QBE Insurance v Liam Jones
A two year custodial sentence has been handed down to roofer, Liam Jones, who was found guilty of fraud in a private criminal prosecution brought by BLM on behalf of QBE Insurance. The custodial sentence, which has been suspended for two years, followed significant costs penalties in the earlier civil claim.
On 24 January 2011, Mr Jones suffered genuine and potentially serious injuries when he fell approximately 40 feet to the ground from a roof, whilst in the employment of an insured of QBE, a roofing contractor. In a claim for damages likely to have exceeded £700,000, he alleged significant ongoing incapacity and financial loss as a result. Working with QBE, BLM obtained surveillance evidence that demonstrated that Mr Jones had grossly exaggerated the level of injury and capacity.
At the hearing on 29 October 2018 in Liverpool Crown Court, Her Honour Judge Smith told Mr Jones that “Your offences are not victimless offences. Fraud causes losses that affect society at large.”
BLM partner, Stuart Furniss, represented QBE and its insured in relation to both the defence of the civil claim and the Private Criminal Prosecution. He said, “This case demonstrates how important it is to take a hard line when faced with a claim tainted by fraud or exaggeration. The sentence should also act as a clear deterrent to those seeking to defraud insurers and their customers and hopefully help to reduce the number of similarly fraudulent claims which continue to drive up premiums for others.”
On 24 January 2011, whilst working for his employers, Mr Jones fell through a roof, landing some 40 feet on the ground below and then falling further into a six foot pit. He sustained serious injuries (both physical and alleged psychological).
Prior to proceedings, a Part 36 offer of £50,000 gross of recoverable benefits was made reflecting an assessment of liability and the injuries known at the time. Thereafter and after submission of several medical reports, legal proceedings were served which pleaded the claim for damages at £669,651.66 (exclusive of general damages and interest), plus costs. The preliminary schedule of loss referred to medical evidence regarding what Mr Jones could and could not do.
After investigation of the evidence, it became apparent that Mr Jones was presenting a higher disability than he had which was a cause for concern and suggested there may be some credibility issues. Four days of surveillance was commissioned and this showed Mr Jones walking freely without a crutch on one occasion for a number of miles. In other instances, footage showed he walked with a crutch but only when walking to and from experts’ medical appointments. Evidence also showed Mr Jones working as a roofer which involved ascending and descending ladders.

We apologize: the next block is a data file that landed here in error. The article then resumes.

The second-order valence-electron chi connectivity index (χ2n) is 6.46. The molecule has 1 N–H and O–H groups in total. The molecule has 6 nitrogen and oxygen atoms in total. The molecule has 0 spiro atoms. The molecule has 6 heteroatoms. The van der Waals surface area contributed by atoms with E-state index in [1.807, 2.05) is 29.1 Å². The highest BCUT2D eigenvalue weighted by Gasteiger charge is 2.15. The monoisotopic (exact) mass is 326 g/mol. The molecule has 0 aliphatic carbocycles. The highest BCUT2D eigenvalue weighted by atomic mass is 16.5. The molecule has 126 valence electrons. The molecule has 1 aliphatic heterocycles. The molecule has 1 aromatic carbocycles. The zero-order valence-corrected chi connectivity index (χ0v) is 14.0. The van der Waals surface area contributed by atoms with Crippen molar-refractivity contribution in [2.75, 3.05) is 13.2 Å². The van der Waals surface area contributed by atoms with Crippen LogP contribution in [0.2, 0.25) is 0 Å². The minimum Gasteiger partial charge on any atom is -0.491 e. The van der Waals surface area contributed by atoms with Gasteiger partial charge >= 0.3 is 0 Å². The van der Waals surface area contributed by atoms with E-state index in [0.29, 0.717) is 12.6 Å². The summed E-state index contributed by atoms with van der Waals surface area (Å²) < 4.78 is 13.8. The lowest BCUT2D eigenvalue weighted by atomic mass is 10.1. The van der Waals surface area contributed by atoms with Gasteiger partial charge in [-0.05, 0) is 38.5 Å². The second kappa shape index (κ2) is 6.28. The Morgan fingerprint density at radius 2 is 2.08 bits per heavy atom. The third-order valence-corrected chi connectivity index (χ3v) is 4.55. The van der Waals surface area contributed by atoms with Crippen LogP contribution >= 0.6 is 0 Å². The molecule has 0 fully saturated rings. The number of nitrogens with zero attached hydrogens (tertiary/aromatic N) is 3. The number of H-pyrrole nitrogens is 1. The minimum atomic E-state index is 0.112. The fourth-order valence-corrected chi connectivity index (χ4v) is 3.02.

A robust approach was taken which included applying to bring a counterclaim for damages in the tort of deceit. Mr Jones’ solicitors ceased to act for him and, on 15 September 2015, during an application to strike out the claim, he accepted the Part 36 offer. Due to costs owed given the late acceptance, Mr Jones received no money in respect of his claim.
QBE, supported by BLM, then took the decision to pursue Mr Jones by way of a Private Criminal Prosecution for fraud. Once the case reached the Crown Court, Mr Jones, through new solicitors, asked the Crown Prosecution Service (CPS), to take over the prosecution, although the basis for this was never clear. When the CPS declined to do so, Mr Jones applied for judicial review of its refusal and that application was also unsuccessful.
After pleading not guilty to the fraud charges, the matter proceeded to trial. William Featherby QC represented QBE and its insured.
A jury found Mr Jones guilty of fraud on 18 September 2018 and he received a two year custodial sentence which was suspended for two years.
What this means for you
This case demonstrates that fraud and attempted fraud, including exaggerated claims following a genuine and potentially serious injury, will not be tolerated in both the civil and criminal courts. This case pre-dated the commencement of s57 Criminal Justice and Courts Act 2015 and the potential consequences but the end result in the civil matter was equally as effective. For the right case, it may also be appropriate to go one step further, as with this one, and prosecute the offender. The outcome further enforces the message and hard line that can be taken to would-be perpetrators.
The case also exemplifies the benefits of close liaison between serious personal injury and fraud expertise in combatting fraud and exaggeration in large loss cases.